“The whole point of the IPS and DPS is readiness—being prepared for the uncomfortable.”
When it comes to investors, I think of them as people who experience two stages in the continuum of their financial lives. The first is the accumulation stage, when they build their assets, the second is the distribution stage, when they retire and crack open their nest egg.
What the two stages have in common is the need for a carefully thought out
As essential as an IPS is to asset building for the distribution stage, a manager and investor also need a carefully thought out rule book. That document
1. Decide the sequencing of accounts to pull from once retirement begins—after-tax accounts, IRAs, Roth IRAs, and so on. When setting up the sequence, keep in mind that the required minimum distribution rule associated with IRAs for taxpayers starting at
2. Identify the securities from which to create liquidity.
3. Decide what to do with dividends and interest income regarding taxes
4. Decide the best time to
5. Decide which account
6. Determine when to rebalance the portfolio and how often.
7. Determine which family members will
8. Decide on a method for determining the withdrawal amount necessary to account for inflation and/or unexpected expenses.
9. Decide what to do with real estate holdings. Use the asset? Do a reverse mortgage? Transfer some or all of the assets or holdings to a trust?
10. Determine the ideal amount of a cash reserve and a timetable to replenishing it. One year’s worth? Two years? Three?
11. Have a plan for down markets.
Let’s say an investor withdraws funds yearly from stock investments, but the market finishes negative for a calendar year and the bear market continues. The following year, the investor will draw from that cash reserve. Since bear markets last, on average, just under 24 months, it seems prudent to set aside two years worth of fixed living expenses. One additional essential element to a successful DPS concerns two very human elements: being flexible and realistic. For example, it is understandable that most investors are highly reluctant—even adamant—about taking anything from their principal. But the reality is this: Most investors’ accumulated asset balances will not generate enough interest income to cover their desired retirement income. So smart and flexible investors will include guidelines for accessing principal in their DPS.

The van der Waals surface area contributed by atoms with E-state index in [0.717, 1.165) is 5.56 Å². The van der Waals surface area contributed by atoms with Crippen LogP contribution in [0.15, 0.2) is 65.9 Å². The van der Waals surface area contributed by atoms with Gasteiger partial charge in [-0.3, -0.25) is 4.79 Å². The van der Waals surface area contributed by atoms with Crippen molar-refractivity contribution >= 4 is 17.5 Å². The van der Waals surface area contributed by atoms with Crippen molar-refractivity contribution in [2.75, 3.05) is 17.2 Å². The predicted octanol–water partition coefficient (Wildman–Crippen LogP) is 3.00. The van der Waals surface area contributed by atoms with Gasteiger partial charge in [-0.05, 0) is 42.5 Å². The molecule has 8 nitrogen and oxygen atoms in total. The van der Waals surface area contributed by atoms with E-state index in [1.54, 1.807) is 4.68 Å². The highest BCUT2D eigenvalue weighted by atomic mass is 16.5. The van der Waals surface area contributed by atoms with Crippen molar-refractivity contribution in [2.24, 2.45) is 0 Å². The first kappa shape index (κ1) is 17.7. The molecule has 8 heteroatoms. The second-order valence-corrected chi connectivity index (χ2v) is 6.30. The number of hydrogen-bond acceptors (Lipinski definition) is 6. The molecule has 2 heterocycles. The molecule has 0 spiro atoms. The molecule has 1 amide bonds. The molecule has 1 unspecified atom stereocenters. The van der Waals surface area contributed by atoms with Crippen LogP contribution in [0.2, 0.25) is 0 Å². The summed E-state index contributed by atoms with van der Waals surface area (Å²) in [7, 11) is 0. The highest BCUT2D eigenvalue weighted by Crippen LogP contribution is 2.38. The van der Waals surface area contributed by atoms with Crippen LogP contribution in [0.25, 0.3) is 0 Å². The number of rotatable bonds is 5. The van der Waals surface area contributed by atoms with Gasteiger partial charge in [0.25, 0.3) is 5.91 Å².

The final element for a successful DPS is commitment. Think of it this way: The whole point of the IPS and DPS is readiness—that is, being prepared for the inevitable and the uncomfortable. This should ensure that though investors may sometimes
Stephen Schwartz offers advisory services as a representative of Northwestern Mutual Wealth Management Company (WMC), a limited purpose federal savings bank, and a subsidiary of The Northwestern Mutual Life Insurance Company, Milwaukee, Wis. (NM). Northwestern Mutual is the marketing name for NM and its subsidiaries. Stephen Schwartz is an insurance agent of NM (life and disability insurance, annuities and life insurance with long-term care benefits) and a registered representative of Northwestern Mutual Investment Services, LLC (NMIS) (securities), an NM subsidiary, broker-dealer, investment advisor, member FINRA, SIPC. Pioneer Financial is a marketing name used by a group of Northwestern Mutual representatives (not all of whom